This article was originally published in The WIRE on 3 November 2014, and again on 24 October 2016
Last week, I reviewed the Top 10 tips for assessing a bond. This articles goes one step further and provides some tips on assessing the company that issues the bond
While some of the criteria are similar to those we use for assessing a company for share investments, there are critical differences when assessing it from a bond perspective.
For instance, there is the way we consider a company’s growth prospects. Strong growth prospects are positive for a share investor as they should drive higher share prices and dividends. However, it can be a negative for a bond investor as the company will likely be taking on more debt and risk, and investing capital that may not return a profit.
There are many other criteria which bond investors use that are different or less important, for share investors. The training needed to become a credit analyst takes years but below are my top six tips for my assessing a company.
1. Assess the “survivability” of the company
This is the number one consideration for bond investors. Do you think the company will be able to survive for the term of the bond, thus paying you interest and returning the face value at maturity?
A company that is consistently profitable and more importantly creates a positive cashflow, makes a great bond investment. Its consistency might be considered “boring” by a share investor, but its reliable earnings and cashflow will pay your interest and principal when due.
Bonds in companies that are cyclical or have reported years of consecutive losses can still be sound investments. That is because the companies have other assets or means of funding to make sure bond investors are paid their interest and principal on the due dates. It is common for companies to have significant losses due to non cash write downs but still maintain strong cashflow metrics.
Here are some other questions worth asking to help you assess survivability:
a) What assets does the company have that it can draw on or sell?
b) Does the company have any undrawn bank lines of credit? c) Has the company issued any bonds in the international market?
d) Is there any evidence of large beneficial share investors?
If needed, large share investors can be called on to support the company in a stressed position. For example, during the GFC, Warren Buffett supported Goldman Sachs and Swiss RE, helping to assure their survival.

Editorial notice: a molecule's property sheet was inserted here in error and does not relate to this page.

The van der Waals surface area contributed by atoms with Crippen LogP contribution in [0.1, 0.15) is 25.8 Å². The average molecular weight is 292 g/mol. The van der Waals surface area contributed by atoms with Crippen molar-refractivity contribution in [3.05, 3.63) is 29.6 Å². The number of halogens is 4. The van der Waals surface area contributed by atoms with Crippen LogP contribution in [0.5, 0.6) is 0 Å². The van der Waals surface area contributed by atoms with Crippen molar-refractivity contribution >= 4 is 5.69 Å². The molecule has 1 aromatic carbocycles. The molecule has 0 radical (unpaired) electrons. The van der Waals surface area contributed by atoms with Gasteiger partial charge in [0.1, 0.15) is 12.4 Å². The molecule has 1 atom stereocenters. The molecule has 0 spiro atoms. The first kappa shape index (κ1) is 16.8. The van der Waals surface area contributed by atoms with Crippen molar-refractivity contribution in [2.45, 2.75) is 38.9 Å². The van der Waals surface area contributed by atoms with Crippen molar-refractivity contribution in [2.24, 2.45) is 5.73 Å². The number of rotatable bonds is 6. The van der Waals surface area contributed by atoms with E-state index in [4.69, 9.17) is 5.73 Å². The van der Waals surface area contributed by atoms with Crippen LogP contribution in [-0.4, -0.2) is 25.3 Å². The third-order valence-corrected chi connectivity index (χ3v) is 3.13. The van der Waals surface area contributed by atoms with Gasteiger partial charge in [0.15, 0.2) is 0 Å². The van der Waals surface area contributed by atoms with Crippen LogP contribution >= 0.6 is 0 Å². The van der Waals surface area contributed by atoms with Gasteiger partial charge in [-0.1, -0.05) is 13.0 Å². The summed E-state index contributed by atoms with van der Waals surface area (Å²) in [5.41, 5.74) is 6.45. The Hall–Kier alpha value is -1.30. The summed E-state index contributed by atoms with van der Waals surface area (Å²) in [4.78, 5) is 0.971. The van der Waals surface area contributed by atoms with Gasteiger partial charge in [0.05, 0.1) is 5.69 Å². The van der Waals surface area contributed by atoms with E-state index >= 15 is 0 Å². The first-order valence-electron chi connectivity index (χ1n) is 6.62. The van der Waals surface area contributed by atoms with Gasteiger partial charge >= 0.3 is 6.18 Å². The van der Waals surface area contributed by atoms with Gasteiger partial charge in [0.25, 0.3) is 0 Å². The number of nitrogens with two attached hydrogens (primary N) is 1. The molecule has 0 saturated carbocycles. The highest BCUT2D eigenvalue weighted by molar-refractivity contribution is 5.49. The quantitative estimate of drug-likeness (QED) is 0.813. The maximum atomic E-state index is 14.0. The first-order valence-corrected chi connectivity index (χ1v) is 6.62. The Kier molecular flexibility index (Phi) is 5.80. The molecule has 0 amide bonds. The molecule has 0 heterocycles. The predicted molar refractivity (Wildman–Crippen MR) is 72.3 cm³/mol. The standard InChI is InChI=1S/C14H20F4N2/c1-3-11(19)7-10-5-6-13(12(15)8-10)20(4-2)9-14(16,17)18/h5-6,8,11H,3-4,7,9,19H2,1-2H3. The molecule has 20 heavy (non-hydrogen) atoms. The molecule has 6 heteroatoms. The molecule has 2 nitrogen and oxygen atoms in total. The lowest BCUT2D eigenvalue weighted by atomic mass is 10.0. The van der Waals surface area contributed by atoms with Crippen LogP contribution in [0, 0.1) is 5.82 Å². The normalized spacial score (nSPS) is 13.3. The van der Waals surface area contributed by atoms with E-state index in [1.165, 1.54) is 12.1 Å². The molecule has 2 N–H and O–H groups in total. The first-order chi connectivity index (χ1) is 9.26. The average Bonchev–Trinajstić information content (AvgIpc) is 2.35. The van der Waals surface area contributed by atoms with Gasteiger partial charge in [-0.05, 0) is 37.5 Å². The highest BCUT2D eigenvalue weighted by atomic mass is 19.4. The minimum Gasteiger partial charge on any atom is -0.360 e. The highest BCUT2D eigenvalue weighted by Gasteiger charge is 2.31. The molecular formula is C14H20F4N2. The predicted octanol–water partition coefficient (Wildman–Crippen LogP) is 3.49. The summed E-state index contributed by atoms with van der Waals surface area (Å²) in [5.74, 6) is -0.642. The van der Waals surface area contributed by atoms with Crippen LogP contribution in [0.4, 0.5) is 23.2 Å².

e) Is there a possibility of government support – is it an essential service?
The government may support some essential services in times of stress. During the GFC, the Australian government stepped in to guarantee debt of our banks, helping them to issue bonds in the global market and achieve a lower cost of funding.
f) Equity buffer
Every company has a capital structure which shows the priority of payments in liquidation. Bonds sit higher in the structure than shares and must be repaid first, making them lower risk. Share investors are in the first loss position and must be wiped out in full before bond investors will incur a loss. In this way, it’s important to know what the “equity buffer” is supporting your bond investment.
2. Consider where the company is domiciled
What are the legal, political and economic conditions of the country?
3. Consider the industry risks – would any of these stop you from investing?
Issues to consider include: trends, business cycles, key influences, changes in consumer preferences, changes in technology, barriers to entry, competition and regulation. When you evaluate an industry, your analysis should involve the industry’s short and long term sales growth trends and potential.
4. Assess the business risks
Business risks can be defined as the factors that affect a company’s financial performance and influence the specific strategies its management employs. Often, it’s the underlying factors which are important. For example, if competition is based on price, a key consideration will be the company’s cost base.
5. Management performance can be critical to your decision making
What is the company’s corporate strategy? Is it appropriate and do you think it will be successful? Has management successfully implemented past strategies or altered course when they’ve been unsuitable?
6. Review the financial statements including the cashflow, profit and loss and the balance sheet
Historical performance and projections will provide clues as to the company’s ability to repay its debt and the ability to withstand financial shocks. A peer group comparison of key metrics will help you understand the company’s strengths and weaknesses. Keep in mind – a bond investor’s primary focus is cashflow. Profit numbers can be impacted by accounting treatments, non cash revaluations, provisions and write offs, but cash is cash.
Taking the time to investigate and assess the above will help you to decide if investment in the company’s bonds meets your investment hurdles.
I think it’s important to review as many different sources of information as possible. But remember, the drivers for bonds are different to shares, and bonds will always be lower risk than shares in the same company.